Some preliminary notes on the aesthetic merits of interesting catalogues.

I am willing to break my silence when I receive several immensely pleasing bookseller’s catalogues in my post office box in one fell swoop, as I did this morning. Stuart Bennett’s fiftieth catalogue, Unique? A Catalogue of Apparently Unrecorded or Unlocated English and American Books, Pamphlets and Broadsides [1670-1851], collects 50 items for which, as Bennett notes in his foreword, “I ask readers to infer for each entry, ‘Not found in BLC, COPAC, ESTC, NUC or OCLC.'” The items range [inter alia] from an unrecorded 1805 New England broadside elegy for a 5-year-old girl (item 5, $575) to A Curious Dissertation on Pissing [1787], here rescued from obscurity and priced $4,500.

The second catalogue that grabbed me was Charles Cox’s catalogue 57, John Fowles: The Collection. Books from the library of John Fowles, Part II, 382 items that reflect Fowles’ varied and various interests and that here include curious French literature, early English material, trials and scandals, low-life material, the anxious scaffold confession of a 17th century adulterous clergyman who had murdered his illegitimate infant, etc.

My aim here isn’t to give an exhaustive review of each catalogue but rather to try to start to figure out what pushes a catalogue out of the realm of simple commercial utility into the realm of quasi-literature. Perhaps the interesting catalogue sits somewhere in the intersection of curious material pointed up by obvious learning and a certain restrained enthusiasm. (Is an interesting title in a catalogue still interesting if you are not shown why it is of interest?) A brief explanation of the merits of a late 18th c. chapbook edition of Tom Jones is a tonic to the implicit rhodomontade of glossy auction or high-spot catalogues. (For all their fanfare and shine, these offerings often become wearing, like listening to somebody on a cell phone discuss financing a summer home.)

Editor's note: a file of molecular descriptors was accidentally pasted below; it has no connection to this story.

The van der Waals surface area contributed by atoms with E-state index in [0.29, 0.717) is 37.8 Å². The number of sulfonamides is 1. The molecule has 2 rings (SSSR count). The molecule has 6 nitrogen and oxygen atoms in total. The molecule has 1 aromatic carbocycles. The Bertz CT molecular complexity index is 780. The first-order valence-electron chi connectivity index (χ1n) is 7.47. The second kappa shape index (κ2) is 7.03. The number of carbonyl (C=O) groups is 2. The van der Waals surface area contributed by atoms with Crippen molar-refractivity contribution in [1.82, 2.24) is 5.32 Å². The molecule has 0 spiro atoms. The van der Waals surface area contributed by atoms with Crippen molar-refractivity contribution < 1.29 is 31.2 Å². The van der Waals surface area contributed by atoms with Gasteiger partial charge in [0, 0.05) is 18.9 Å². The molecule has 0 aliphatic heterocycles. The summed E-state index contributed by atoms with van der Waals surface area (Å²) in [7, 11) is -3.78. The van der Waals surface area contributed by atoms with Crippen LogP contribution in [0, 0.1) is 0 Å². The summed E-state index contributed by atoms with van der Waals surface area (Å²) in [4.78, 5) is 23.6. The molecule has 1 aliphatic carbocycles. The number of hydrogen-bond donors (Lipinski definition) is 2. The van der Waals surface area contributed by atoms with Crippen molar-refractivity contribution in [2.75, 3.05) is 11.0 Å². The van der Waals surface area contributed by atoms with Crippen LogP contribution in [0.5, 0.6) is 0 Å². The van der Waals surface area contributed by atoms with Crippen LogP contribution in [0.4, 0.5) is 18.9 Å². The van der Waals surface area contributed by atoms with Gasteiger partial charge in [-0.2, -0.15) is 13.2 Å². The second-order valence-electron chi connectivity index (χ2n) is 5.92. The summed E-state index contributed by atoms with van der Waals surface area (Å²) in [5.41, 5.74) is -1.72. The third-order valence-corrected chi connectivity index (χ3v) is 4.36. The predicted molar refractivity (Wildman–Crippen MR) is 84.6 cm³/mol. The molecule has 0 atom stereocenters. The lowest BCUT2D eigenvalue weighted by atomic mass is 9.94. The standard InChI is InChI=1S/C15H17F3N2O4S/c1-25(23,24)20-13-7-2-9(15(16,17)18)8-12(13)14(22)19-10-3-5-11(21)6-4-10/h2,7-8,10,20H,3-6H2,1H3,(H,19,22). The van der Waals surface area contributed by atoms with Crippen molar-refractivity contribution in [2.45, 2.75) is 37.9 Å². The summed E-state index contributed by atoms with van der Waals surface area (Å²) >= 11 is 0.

One pefers to see previously unknown swaths of ingnorance seeded with judicious descriptions of obscure items. (I am working on the assumption that one would happily meditate upon John Fowles paging through an 1830 offprint of Notice historique et physiologique sur le Supplice de la Guillotine, extrait des Archives Curieuses [Paris, 1830], or to marvel at the good fortune of one Ann Leckie, an amateur “Printer Extraordinary” of Portsea, to have a copy of the 1823 Poetical Chronology of the History of England [“By a Lady”] survive long enough to be brought back to light.) The imaginative leap to sympathy with Ann Leckie is more pleasant to undertake than a fitful illumination of one’s mental library with the reflected glare of morocco spines, and the prospect of a kindred literary resurrection by a simple notice of one’s forgotten work — even within the relatively restricted compass of antiquarians and librarians — has a certain comfort in the light of inevitable mortality.

Natter, natter. In any event:

Stuart Bennett, Rare Books & Manuscripts, Mill Valley, California.

Charles Cox, Treglasta, Launceston, Cornwall, UK.

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3 Responses to Some preliminary notes on the aesthetic merits of interesting catalogues.

  1. Mike Widener says:

    My nomination for catalogues as quasi-literature: Maggs’ series of four “Books and Their Readers” catalogues. John Drury Rare Books has done several interesting thematic catalogues, the latest being “Radicals and Reform.” And I can’t help mentioning the heading for a Scottish cookbook in a PRB&M catalogue several years ago: “How to cook haggis, but not why”.

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